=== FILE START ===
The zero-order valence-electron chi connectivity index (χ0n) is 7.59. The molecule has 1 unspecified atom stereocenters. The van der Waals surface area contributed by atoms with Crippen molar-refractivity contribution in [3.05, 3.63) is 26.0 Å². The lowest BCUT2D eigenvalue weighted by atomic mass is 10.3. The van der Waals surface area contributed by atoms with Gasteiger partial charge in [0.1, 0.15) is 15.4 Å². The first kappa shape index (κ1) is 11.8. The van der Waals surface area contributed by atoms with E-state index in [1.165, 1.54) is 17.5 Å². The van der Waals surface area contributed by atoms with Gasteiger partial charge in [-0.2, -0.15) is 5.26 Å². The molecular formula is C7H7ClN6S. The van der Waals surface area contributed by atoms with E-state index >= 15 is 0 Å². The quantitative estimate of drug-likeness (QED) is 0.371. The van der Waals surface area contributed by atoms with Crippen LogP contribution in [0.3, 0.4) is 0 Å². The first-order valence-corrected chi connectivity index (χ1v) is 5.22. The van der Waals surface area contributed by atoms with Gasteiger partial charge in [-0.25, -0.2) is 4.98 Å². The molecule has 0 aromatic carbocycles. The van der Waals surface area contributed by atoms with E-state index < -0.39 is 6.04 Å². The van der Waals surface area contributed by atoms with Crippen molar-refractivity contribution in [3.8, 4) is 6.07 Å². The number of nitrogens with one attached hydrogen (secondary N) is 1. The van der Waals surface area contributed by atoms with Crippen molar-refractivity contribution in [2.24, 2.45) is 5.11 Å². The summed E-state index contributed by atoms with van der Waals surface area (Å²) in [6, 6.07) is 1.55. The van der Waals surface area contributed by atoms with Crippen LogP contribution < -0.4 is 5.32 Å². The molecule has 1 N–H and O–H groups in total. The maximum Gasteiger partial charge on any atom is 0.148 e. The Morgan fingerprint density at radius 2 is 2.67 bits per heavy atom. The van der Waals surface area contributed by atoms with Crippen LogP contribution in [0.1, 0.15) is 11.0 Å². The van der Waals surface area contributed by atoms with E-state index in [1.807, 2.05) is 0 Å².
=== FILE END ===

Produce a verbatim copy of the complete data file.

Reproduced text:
The zero-order valence-electron chi connectivity index (χ0n) is 7.59. The molecule has 1 unspecified atom stereocenters. The van der Waals surface area contributed by atoms with Crippen molar-refractivity contribution in [3.05, 3.63) is 26.0 Å². The lowest BCUT2D eigenvalue weighted by atomic mass is 10.3. The van der Waals surface area contributed by atoms with Gasteiger partial charge in [0.1, 0.15) is 15.4 Å². The first kappa shape index (κ1) is 11.8. The van der Waals surface area contributed by atoms with E-state index in [1.165, 1.54) is 17.5 Å². The van der Waals surface area contributed by atoms with Gasteiger partial charge in [-0.2, -0.15) is 5.26 Å². The molecular formula is C7H7ClN6S. The van der Waals surface area contributed by atoms with E-state index >= 15 is 0 Å². The quantitative estimate of drug-likeness (QED) is 0.371. The van der Waals surface area contributed by atoms with Crippen LogP contribution in [0.3, 0.4) is 0 Å². The first-order valence-corrected chi connectivity index (χ1v) is 5.22. The van der Waals surface area contributed by atoms with Gasteiger partial charge in [-0.25, -0.2) is 4.98 Å². The molecule has 0 aromatic carbocycles. The van der Waals surface area contributed by atoms with E-state index < -0.39 is 6.04 Å². The van der Waals surface area contributed by atoms with Crippen molar-refractivity contribution in [3.8, 4) is 6.07 Å². The number of nitrogens with one attached hydrogen (secondary N) is 1. The van der Waals surface area contributed by atoms with Crippen molar-refractivity contribution in [2.24, 2.45) is 5.11 Å². The summed E-state index contributed by atoms with van der Waals surface area (Å²) in [6, 6.07) is 1.55. The van der Waals surface area contributed by atoms with Crippen LogP contribution < -0.4 is 5.32 Å². The molecule has 1 N–H and O–H groups in total. The maximum Gasteiger partial charge on any atom is 0.148 e. The Morgan fingerprint density at radius 2 is 2.67 bits per heavy atom. The van der Waals surface area contributed by atoms with Crippen LogP contribution in [0.1, 0.15) is 11.0 Å². The van der Waals surface area contributed by atoms with E-state index in [1.807, 2.05) is 0 Å².